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All Washed Out: Fans Optimistic, But Cubs On The Brink After Loss to Mets

By  Alex Nitkin and Ariel Cheung | October 20, 2015 8:07pm | Updated on October 20, 2015 11:49pm

 Despite trailing in the series to the New York Mets, Cubs fans were in high spirits Tuesday night.
NLCS Game 3
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WRIGLEYVILLE — In 1945, Jerry Pritikin's father wouldn't let him go see the World Series at Wrigley Field. At only 8 years old, Pritikin's dad said he was too young, but promised he could go "next time" the Cubs made it.

Seventy years later, Pritikin, known to many fans as the "Bleacher Preacher," is still determined to see his team make it to the final series. And Tuesday, wearing a sign that read "I love to hate the Mets," there's no other team Pritikin would rather beat to get there.

"1969 was supposed to be our year, but here this brand new young team [the Mets] came up out of nowhere and beat us. I was jealous," Pritikin said. "I don't really hate them, I don't blame them for it ... but I say that I love to hate them, because they're my favorite rival."

Unfortunately for Pritikin and the rest of the Cubs' faithful, the North Siders dropped a third straight game to the Mets, losing 5-2, and will be eliminated with a defeat in Wednesday's Game 4 at Wrigley Field.

Fans leave Wrigley Field following a 5-2 loss to the New York Mets on Tuesday, Oct. 20. [DNAinfo/Ariel Cheung]

Drizzling rain fell during the final innings Tuesday, with heavy rain blowing in just as the game wrapped up. Fans headed for home, covering their heads with towels stamped with the Cubs Win flag design.

With the crowd trickling out, police did not cordon off the Clark and Addison intersection like last week, although traffic was blocked on the Clark Street stretch from Addison to Newport briefly after the game.

Fans leave Wrigley Field following a 5-2 loss to the New York Mets on Tuesday, Oct. 20. [DNAinfo/Ariel Cheung]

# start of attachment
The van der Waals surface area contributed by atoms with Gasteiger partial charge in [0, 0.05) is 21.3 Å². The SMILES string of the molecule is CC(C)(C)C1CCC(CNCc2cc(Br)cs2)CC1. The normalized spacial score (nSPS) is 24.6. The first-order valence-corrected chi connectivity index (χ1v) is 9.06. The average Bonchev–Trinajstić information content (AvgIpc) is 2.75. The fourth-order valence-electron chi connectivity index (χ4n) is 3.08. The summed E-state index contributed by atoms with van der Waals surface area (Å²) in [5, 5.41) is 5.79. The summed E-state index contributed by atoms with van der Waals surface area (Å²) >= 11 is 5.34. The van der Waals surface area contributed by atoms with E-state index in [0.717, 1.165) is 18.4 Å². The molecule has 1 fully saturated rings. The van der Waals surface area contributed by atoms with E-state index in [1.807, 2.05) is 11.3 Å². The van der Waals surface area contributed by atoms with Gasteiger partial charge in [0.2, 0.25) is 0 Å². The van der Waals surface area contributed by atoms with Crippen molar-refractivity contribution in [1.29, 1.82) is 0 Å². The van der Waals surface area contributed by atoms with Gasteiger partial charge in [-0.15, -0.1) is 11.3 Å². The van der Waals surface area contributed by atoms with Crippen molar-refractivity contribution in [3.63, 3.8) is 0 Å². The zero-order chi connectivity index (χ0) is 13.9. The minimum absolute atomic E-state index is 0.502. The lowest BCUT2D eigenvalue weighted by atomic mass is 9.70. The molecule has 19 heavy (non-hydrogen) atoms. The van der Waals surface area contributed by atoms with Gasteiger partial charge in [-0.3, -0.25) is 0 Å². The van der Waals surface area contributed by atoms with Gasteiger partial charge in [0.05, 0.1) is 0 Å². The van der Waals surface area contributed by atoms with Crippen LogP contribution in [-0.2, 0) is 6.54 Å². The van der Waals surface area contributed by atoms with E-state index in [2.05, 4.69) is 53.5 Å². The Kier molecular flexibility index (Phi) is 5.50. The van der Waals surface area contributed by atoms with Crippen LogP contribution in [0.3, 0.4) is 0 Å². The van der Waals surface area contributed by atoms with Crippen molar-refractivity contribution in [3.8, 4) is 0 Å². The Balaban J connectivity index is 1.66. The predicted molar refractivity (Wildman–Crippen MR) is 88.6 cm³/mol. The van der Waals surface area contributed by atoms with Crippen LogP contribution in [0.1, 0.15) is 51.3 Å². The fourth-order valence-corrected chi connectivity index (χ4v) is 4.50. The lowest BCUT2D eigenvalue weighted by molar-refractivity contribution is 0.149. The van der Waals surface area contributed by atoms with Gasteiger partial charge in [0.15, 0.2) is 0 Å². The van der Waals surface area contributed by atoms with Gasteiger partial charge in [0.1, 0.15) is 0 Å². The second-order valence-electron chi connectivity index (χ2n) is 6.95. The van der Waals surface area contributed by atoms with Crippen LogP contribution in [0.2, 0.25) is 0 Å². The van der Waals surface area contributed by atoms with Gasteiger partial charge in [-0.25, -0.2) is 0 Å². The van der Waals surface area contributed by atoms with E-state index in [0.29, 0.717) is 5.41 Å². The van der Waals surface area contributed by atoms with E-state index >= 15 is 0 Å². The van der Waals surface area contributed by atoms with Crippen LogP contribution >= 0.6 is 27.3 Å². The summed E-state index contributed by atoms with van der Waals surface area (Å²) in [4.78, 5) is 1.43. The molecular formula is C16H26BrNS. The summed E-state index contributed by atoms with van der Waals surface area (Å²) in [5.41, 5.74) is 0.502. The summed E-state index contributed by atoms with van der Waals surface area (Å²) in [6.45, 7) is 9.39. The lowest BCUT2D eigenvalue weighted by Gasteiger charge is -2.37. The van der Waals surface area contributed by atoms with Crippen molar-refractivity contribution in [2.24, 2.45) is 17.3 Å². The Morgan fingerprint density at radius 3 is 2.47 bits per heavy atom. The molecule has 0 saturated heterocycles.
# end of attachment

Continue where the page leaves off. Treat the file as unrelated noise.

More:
As Luis Dorantes took shelter under the awning outside Red Ivy, 3525 N. Clark St., he remained hopeful the Cubs could turn it around.

"The Cubs are just a talented team, and I don't know, I'm an optimist," Dorantes said, pointing to the 2004 Boston Red Sox comeback as reason for hope.

"Baseball is a funny game, so who knows?" Dorantes said.

Fatima Loyo wasn't as forgiving.

"They're [expletive] stupid. When they need to win, they don't win. We have too much hope in them for no reason," Loyo said.

But can it still happen?

She hesitated. "Maybe."

Pritikin held a sign saying "Take me to the promised land," a reminder of the promise his father made him the last time his Cubs made the series. His father's last words before he died in 1980, he said, were "We gotta get rid of Kingman."

"I'm getting pretty old now, so all I want is for some closure on this," Pritikin said. "I just hope that closure isn't me getting put into a coffin."

Cubs fans take shelter in a doorway on Clark Street as rain started pouring shortly after the Cubs' 5-2 loss to the New York Mets on Tuesday, Oct. 20. [DNAinfo/Ariel Cheung]

Sam Drayer, 72, has also been waiting his whole life to see the Cubs make it past the National League Championship Series. A dairy farmer from rural Cissna Park, Ill., about 100 miles south of Chicago, his family bought him a ticket to Tuesday's game.

"Being here, I can't even describe it. It's totally unbelievable," Drayer said. "We're gonna win, we've got to — this team is just too good. I've never seen them like this."

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